QQ: Can Skin Get Used to Products?
Developing a skincare routine personalized to your needs takes a lot of trial and error — which is why when you’ve found your signature serums, moisturizers and eye creams, you may be tempted to stick with them for life. But as with anything in life, our skin can change, and certain products can stop having the same glow-inducing, anti-aging, acne-fighting effects they once had. We asked board-certified and celebrity dermatologist Dr. Paul Jarrod Frank if your skin can get used to products, what to do if that’s the case and how to prevent this from happening.
Why do skincare products stop working?
“They don’t stop working per se; our skin just becomes acclimated to them, or our skin needs change,” Dr. Frank says. “As we get older our skin becomes drier, we start to see more fine lines and brown spots, so it is important to adapt to our changing skin.” Think of the acne cleanser you used as a teen or the lightweight moisturizer you reach for in the summer — you might not use the cleanser into your twenties and beyond, and you likely switch to a richer cream in the winter.
How can you tell if your skin is getting used to a product?
“The best example is using retinol,” Dr. Frank says. Retinol is an extremely potent ingredient that can target signs of aging, sun damage and acne. While it’s often lauded for its effectiveness, it can take your skin awhile to get adjusted to. When you’re first starting out with retinol, your skin may become dry, red, itchy and irritated. “Typically, we start out slowly with a low concentration and increase the usage. Once the redness and flakiness stops when using it nightly, it might be time to up the ante and increase the concentration.” We recommend starting with the CeraVe Skin Renewing Retinol Serum, a low-dose concentration combined with hyaluronic acid to restore moisture.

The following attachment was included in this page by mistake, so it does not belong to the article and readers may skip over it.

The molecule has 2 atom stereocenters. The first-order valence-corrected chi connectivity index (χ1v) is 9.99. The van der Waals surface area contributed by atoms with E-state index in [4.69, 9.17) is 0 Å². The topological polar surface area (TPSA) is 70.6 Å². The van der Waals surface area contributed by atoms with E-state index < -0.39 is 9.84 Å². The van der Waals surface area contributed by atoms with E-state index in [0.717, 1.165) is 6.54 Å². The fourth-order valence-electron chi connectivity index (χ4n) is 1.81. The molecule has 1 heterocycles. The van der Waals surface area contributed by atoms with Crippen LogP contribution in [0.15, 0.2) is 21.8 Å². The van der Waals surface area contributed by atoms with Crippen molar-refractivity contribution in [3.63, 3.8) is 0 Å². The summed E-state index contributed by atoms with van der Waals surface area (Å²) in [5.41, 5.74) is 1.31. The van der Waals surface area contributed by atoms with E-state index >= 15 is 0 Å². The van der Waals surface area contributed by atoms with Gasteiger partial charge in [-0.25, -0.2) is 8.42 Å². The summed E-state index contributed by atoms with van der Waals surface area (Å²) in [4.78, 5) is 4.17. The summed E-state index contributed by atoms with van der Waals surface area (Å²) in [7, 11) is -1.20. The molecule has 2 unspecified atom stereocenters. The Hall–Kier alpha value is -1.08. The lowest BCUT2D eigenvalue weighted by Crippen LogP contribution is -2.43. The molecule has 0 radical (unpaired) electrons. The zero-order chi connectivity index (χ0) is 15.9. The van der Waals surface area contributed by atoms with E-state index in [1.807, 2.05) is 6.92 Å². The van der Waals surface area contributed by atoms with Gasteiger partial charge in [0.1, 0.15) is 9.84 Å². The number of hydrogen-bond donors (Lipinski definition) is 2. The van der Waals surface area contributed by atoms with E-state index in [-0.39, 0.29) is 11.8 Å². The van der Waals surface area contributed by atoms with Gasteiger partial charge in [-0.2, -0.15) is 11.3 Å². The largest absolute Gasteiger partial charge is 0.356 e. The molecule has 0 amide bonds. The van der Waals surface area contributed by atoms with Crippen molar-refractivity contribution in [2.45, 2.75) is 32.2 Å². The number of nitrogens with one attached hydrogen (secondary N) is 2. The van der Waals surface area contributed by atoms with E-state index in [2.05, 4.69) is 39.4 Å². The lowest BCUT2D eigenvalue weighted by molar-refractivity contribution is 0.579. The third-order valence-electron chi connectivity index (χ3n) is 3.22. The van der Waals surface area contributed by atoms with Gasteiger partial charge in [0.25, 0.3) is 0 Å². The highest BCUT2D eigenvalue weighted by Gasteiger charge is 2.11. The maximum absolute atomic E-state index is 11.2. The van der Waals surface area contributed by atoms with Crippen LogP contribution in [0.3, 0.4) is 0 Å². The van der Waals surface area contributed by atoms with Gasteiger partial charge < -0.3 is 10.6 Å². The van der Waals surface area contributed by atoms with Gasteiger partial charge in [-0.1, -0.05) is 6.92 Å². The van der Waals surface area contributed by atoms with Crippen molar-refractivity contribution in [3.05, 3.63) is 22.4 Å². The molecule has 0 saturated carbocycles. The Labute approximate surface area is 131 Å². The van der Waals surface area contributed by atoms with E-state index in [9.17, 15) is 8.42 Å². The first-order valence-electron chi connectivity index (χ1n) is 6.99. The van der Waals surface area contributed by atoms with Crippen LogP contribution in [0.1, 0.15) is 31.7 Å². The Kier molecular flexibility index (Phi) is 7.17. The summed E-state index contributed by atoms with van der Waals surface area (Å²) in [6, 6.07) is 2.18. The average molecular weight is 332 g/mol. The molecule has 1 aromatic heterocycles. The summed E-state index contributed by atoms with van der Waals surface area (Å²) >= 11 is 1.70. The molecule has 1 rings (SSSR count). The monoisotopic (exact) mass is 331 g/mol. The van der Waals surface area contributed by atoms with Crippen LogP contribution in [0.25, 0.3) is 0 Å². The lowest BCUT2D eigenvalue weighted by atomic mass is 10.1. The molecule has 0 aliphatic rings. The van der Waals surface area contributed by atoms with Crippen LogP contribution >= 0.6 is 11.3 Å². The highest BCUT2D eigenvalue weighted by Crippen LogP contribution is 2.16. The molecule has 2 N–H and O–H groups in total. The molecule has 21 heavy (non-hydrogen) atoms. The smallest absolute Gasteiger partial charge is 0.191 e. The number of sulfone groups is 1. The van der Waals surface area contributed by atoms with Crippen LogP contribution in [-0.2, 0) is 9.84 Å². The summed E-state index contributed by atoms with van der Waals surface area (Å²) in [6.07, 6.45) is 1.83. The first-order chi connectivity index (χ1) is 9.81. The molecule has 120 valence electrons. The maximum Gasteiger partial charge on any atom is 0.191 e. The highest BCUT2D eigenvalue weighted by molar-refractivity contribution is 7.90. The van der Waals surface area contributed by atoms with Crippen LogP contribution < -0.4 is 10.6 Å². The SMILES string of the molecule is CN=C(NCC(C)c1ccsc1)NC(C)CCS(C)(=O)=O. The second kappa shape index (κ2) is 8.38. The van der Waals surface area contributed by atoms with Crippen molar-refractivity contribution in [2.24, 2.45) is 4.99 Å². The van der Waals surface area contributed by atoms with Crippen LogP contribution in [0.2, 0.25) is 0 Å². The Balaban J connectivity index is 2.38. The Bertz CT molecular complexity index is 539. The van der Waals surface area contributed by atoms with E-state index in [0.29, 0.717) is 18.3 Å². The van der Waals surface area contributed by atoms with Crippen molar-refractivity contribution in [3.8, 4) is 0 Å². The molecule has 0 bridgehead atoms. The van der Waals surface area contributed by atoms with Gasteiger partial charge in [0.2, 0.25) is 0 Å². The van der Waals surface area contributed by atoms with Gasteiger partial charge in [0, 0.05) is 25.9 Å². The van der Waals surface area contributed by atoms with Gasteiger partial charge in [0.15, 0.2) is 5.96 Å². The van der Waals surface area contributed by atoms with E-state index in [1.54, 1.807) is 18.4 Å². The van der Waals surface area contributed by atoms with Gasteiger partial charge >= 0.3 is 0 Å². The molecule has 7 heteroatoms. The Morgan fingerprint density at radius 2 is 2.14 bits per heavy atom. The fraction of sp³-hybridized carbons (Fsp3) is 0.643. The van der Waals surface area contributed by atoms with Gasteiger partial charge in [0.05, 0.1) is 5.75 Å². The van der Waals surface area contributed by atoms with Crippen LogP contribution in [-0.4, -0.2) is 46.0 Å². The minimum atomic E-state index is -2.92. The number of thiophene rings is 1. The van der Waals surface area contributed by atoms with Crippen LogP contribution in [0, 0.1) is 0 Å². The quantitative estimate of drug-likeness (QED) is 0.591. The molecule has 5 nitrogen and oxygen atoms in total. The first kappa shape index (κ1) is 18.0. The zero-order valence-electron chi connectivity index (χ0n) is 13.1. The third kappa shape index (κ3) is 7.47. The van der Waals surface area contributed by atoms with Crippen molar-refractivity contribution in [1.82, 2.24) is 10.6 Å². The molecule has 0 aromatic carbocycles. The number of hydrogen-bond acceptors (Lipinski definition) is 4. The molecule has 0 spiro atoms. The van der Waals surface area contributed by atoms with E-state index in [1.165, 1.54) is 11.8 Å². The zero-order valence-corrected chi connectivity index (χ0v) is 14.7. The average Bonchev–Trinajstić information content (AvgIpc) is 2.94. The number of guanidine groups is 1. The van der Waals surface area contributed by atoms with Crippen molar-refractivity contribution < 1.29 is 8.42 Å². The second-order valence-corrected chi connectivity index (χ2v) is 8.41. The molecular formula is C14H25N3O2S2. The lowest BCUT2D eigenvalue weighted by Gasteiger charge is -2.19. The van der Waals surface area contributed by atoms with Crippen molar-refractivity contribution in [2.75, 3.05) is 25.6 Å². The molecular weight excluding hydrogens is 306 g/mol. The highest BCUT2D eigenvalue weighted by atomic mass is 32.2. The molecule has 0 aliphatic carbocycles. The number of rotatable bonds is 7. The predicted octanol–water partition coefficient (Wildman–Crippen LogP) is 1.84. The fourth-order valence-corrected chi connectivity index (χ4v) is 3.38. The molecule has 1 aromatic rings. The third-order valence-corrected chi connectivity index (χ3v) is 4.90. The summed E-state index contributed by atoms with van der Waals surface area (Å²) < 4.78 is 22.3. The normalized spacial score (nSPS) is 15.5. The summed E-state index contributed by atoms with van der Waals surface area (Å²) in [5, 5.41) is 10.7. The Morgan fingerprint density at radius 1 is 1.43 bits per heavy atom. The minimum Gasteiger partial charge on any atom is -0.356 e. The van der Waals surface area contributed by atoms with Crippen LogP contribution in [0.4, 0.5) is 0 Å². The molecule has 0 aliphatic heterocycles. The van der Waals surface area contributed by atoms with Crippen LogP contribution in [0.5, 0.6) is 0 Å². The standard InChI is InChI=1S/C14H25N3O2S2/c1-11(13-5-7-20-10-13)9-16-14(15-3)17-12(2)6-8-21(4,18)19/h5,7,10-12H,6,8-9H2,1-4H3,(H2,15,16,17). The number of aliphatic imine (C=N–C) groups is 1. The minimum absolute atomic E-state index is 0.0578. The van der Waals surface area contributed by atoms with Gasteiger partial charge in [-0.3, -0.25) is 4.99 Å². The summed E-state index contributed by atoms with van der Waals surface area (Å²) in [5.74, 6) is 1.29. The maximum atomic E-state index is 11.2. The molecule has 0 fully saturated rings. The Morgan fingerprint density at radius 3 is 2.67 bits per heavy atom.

If your skin is getting used to an active ingredient, it’s usually safe to increase the concentration, Dr. Frank says. “The percentage of active ingredients should be increased with tolerance, but you must increase slowly, like you did in the beginning.”
How can you prevent your skin from getting used to a product?
Take a break, especially from active ingredients. “If you’re maxed out on your retinol, stop for a week or two and start back up again,” Dr. Frank says.
Is being used to a product ever a good thing?
“If your skin isn’t irritated and you feel sufficiently hydrated, chances are the products you are using are working,” Dr. Frank says. “It doesn’t mean the products are less effective — they simply might be providing the balance your skin needs. As the saying goes, if it ain’t broke, don’t fix it!”
Photo: Chaunte Vaughn